Powershell Change The Local Administrator Account/Password

Back in May of 2014 Microsoft released a windows update – MS14-025 – that removed the ability to push out passwords to workstations remotely using group policy due to issues with elevation of privilege. If that patch is applied it’s a rather large pain to change the local admin after that without something like SCCM in place.

After working through some similar issues and reading a few TechNet Articles I decided to build a quick and slightly dirty powershell script to do several things as needed. This particular script does the following:

  1. Renames the Administrator Account on a specified computer.
  2. Resets the password of that account on the specified computer.
  3. Enables or Disables the default Administrator account.
  4. Creates a Dummy Account called “Administrator” that has no rights with a static password of “P@ssword1”

What this script DOESNT do:

  1. Provide flexibility to if the password is set to expire or not.
  2. Encrypt well, anything. It’s all in raw plain text. Some other day I might go back and encrypt the password that is sent to the local administrator account.
  3. Currently process a list of computers – It could though the logic is there just not tested and used.

$computers = Read-Host “What is the Computer Name?” #Enter the name of the computer you would like to modify
$userPW = Read-Host “What is the Password you would like to set?” #Enter the password you would like to set for the Administrator account.
$CurrentAdmin = Read-Host “What is the Current Administrator Name?” #Enter the name of the current administrator account.
$DisableDefaultAdminAccount = Read-Host “If you like to Enable the Default Administrator Account enter 0. If you would like to DISABLE the account enter 2” #Enter the status you would like the Administrator account to have. Enabled or Disabled.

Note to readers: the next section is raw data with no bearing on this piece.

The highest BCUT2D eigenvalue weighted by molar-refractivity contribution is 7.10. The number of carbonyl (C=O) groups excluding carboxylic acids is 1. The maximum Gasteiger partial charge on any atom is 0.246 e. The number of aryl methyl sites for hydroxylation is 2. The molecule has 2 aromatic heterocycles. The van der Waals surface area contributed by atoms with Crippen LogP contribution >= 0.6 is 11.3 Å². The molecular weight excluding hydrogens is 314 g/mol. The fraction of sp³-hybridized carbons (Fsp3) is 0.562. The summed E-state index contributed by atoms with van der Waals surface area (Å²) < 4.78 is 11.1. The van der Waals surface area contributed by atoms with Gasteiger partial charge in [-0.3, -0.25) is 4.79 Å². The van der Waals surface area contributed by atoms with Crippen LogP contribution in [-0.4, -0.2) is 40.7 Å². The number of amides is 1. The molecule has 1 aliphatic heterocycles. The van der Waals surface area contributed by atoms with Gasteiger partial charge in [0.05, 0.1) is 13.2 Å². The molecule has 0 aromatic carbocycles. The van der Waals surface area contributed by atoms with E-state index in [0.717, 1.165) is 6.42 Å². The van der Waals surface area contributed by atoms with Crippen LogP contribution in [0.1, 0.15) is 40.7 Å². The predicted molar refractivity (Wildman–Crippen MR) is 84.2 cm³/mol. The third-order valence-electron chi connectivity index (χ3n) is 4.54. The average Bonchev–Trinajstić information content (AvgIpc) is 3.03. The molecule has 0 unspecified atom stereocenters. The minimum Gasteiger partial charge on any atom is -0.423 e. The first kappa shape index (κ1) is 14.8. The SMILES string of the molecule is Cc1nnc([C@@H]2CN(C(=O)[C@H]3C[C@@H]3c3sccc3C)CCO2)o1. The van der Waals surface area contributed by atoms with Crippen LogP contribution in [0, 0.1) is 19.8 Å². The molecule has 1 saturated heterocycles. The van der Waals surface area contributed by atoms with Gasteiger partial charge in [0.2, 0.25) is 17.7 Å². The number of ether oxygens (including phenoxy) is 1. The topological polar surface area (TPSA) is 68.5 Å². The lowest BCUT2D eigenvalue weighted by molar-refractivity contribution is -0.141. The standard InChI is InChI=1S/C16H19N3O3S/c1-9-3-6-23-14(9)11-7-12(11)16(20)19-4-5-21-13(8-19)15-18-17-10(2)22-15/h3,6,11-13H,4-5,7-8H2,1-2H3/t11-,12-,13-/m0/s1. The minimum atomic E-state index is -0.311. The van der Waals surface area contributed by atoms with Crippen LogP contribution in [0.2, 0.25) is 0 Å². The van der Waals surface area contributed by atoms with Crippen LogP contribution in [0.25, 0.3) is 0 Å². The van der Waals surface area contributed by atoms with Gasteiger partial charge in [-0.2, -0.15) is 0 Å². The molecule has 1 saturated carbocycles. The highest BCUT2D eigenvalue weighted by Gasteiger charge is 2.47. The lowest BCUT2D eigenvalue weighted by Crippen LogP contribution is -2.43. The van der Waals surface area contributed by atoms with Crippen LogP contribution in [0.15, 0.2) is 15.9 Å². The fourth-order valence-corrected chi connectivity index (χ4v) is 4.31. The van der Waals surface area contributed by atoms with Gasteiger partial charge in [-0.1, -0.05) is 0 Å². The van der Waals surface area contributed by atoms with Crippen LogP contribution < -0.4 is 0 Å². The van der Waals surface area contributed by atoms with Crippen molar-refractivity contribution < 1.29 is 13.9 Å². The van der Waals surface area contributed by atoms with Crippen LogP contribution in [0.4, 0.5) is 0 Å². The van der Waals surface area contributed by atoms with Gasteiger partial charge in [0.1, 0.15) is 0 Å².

foreach ($computer in $computers) { #This doesn’t need to be a function, I left it like this as it doesn’t hurt anything and if I Wanted to come back and actually create a LIST of computers I could.
if (test-connection -computername $computer -quiet) {
try {
$localAdmin = [ADSI](“WinNT://” + $computer + “/” + $CurrentAdmin + “,User”)
if($DisableDefaultAdminAccount -eq ‘0’){
$LocalAdmin.UserFlags = 65536 # UserFlags Value for the account to be active with a password set to never expire.
$localAdmin.CommitChanges() # Commit the change
}
Else {
$LocalAdmin.UserFlags = 66083 #UserFlags Value for the account to be Disabled with password set to never expire.
$localAdmin.CommitChanges() # Commit the change
}
$localAdmin.psbase.rename(‘SuperAdmin’)
$localAdmin.setpassword($userPW)
Write-Host “Successfully Renamed Administrator Account on $computer” -fore green
$ObjComputer = [ADSI](“WinNT://” + $Computer)
$DummyUser = $OBJComputer.Create(“User”, “Administrator”)
$DummyUser.setPassword(“P@ssword1”)
$DummyUser.SetInfo() #Commit this change of a new account with this password to the SAM DB – this makes the account visable and actable upon
$DummyUser.Description = “Dummy Account” #Update the description of the account once commited to SAM
$DummyUser.UserFlags = 66083
$DummyUser.CommitChanges() # Commit the change of disabled and the description.
Write-Host “Successfully Created Administrator Account on $computer” -fore green
}
catch {
Write-Host “$_” -fore red
}
}
else {
Write-Host “Ping Failed to” $computer
}
}

Some other future developments may include randomizing the password that is provided encrypting it and storing it somewhere.

Please note as with everything posted here this is published as is and doesn’t promise support or that it will work well or properly even within your environment.

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